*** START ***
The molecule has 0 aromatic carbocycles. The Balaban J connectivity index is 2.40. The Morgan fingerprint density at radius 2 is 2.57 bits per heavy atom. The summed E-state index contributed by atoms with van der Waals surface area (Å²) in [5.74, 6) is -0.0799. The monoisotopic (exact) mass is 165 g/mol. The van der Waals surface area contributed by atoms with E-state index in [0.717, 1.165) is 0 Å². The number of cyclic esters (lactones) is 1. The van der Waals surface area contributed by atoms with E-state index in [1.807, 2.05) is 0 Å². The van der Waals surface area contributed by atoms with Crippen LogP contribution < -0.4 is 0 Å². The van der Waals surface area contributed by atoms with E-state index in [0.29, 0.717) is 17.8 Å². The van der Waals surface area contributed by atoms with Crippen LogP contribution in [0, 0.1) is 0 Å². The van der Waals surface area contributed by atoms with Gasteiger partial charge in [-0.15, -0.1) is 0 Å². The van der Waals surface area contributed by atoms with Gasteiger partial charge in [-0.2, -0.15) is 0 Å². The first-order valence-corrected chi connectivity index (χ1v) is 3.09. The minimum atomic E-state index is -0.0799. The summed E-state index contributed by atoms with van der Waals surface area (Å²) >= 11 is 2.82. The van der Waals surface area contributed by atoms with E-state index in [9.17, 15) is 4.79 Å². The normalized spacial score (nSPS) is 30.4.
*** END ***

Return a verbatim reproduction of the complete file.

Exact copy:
The molecule has 0 aromatic carbocycles. The Balaban J connectivity index is 2.40. The Morgan fingerprint density at radius 2 is 2.57 bits per heavy atom. The summed E-state index contributed by atoms with van der Waals surface area (Å²) in [5.74, 6) is -0.0799. The monoisotopic (exact) mass is 165 g/mol. The van der Waals surface area contributed by atoms with E-state index in [0.717, 1.165) is 0 Å². The number of cyclic esters (lactones) is 1. The van der Waals surface area contributed by atoms with E-state index in [1.807, 2.05) is 0 Å². The van der Waals surface area contributed by atoms with Crippen LogP contribution < -0.4 is 0 Å². The van der Waals surface area contributed by atoms with E-state index in [0.29, 0.717) is 17.8 Å². The van der Waals surface area contributed by atoms with Crippen LogP contribution in [0, 0.1) is 0 Å². The van der Waals surface area contributed by atoms with Gasteiger partial charge in [-0.15, -0.1) is 0 Å². The van der Waals surface area contributed by atoms with Gasteiger partial charge in [-0.2, -0.15) is 0 Å². The first-order valence-corrected chi connectivity index (χ1v) is 3.09. The minimum atomic E-state index is -0.0799. The summed E-state index contributed by atoms with van der Waals surface area (Å²) >= 11 is 2.82. The van der Waals surface area contributed by atoms with E-state index in [9.17, 15) is 4.79 Å². The normalized spacial score (nSPS) is 30.4.